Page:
Witness 3 (W3) was picked up from work by W2 and they traveled toward Walnut and 11th Street at the time of the shooting. W3 explained how the SUV was blocking a lane of traffic with the way that it was parked. W3 noticed police at the intersection and that two officers were talking with the driver and yelling at him to roll down his window or they would break it. W3 saw one of the officers strike the window several times and then heard gunshots. W3 said that right when the officer started hitting the window is when they heard the first gunshot. W3 said the officer even appeared to step back check himself to see if he was shot. W3 was not sure where the gunshot came from. W3 then saw the vehicle roll forward and then heard more gunshots. W3 believed that one of the officers on the driver’s side was shooting.
W3 told investigators that the vehicle rolled into a fence. W3 saw the officers check on the driver but W2 pulled away and W3 did not observe anything further. W3 did not see three officers but did see three police vehicles present. W3 is unsure who fired the gun but believed it to be an officer on the driver’s side of the vehicle.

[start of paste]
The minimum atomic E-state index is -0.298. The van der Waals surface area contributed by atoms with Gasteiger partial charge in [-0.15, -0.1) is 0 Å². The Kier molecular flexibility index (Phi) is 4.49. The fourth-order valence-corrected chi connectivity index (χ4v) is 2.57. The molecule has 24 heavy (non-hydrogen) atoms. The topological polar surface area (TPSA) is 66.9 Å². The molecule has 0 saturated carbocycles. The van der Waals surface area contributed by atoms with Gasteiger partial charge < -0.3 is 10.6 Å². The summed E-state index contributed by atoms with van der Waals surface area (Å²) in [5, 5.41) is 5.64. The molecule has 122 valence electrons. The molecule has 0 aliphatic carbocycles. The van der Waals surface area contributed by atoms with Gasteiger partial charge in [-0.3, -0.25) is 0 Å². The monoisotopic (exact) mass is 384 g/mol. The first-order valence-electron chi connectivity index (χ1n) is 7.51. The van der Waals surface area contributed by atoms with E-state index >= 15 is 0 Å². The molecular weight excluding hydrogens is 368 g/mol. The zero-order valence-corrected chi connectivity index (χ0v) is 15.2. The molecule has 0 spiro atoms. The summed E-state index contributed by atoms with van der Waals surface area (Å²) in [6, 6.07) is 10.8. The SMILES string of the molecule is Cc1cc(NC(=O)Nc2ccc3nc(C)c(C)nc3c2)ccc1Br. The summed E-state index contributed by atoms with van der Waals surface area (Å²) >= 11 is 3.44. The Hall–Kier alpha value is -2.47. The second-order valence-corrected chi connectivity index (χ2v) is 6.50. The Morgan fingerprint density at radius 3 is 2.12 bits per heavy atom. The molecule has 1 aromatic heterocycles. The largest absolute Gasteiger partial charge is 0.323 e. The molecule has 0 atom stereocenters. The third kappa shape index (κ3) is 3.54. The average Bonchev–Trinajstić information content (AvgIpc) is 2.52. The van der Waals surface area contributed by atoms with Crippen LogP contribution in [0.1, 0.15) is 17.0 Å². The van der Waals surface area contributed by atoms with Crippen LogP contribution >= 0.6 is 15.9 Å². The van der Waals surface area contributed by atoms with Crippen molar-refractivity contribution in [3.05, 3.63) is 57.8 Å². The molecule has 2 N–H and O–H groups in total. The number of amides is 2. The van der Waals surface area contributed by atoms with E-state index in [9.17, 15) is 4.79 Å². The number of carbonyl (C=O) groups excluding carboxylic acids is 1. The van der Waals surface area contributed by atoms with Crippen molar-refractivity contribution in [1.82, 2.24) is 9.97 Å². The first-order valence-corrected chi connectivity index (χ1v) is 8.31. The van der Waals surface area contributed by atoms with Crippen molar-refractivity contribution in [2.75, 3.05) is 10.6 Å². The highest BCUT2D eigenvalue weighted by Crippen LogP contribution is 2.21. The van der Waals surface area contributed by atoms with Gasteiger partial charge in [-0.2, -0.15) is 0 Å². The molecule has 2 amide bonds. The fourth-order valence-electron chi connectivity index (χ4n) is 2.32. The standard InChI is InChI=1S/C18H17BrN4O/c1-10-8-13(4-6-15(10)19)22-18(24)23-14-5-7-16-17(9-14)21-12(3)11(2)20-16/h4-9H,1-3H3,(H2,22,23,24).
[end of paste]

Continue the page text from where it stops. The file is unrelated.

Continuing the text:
Hunter was the driver of the Gold Yukon on the night of April 12, 2020 and was interviewed on April 14, 2020 at Christiana Hospital. Hunter advised that he did not remember anything from the night of April 12, 2020, and most of the day before, and did not know why. The last thing he remembered was the morning of April 11 when he was in the Gold Yukon. Hunter said the vehicle belonged to his good friend who is paralyzed but he refused to give his friend’s name. Hunter stated he was driving around and had taken some Xanax pills and smoked some marijuana around 11 AM or at noon on April 11. He may have driven to his mother’s house on the north side of town that morning as well but was unable to remember.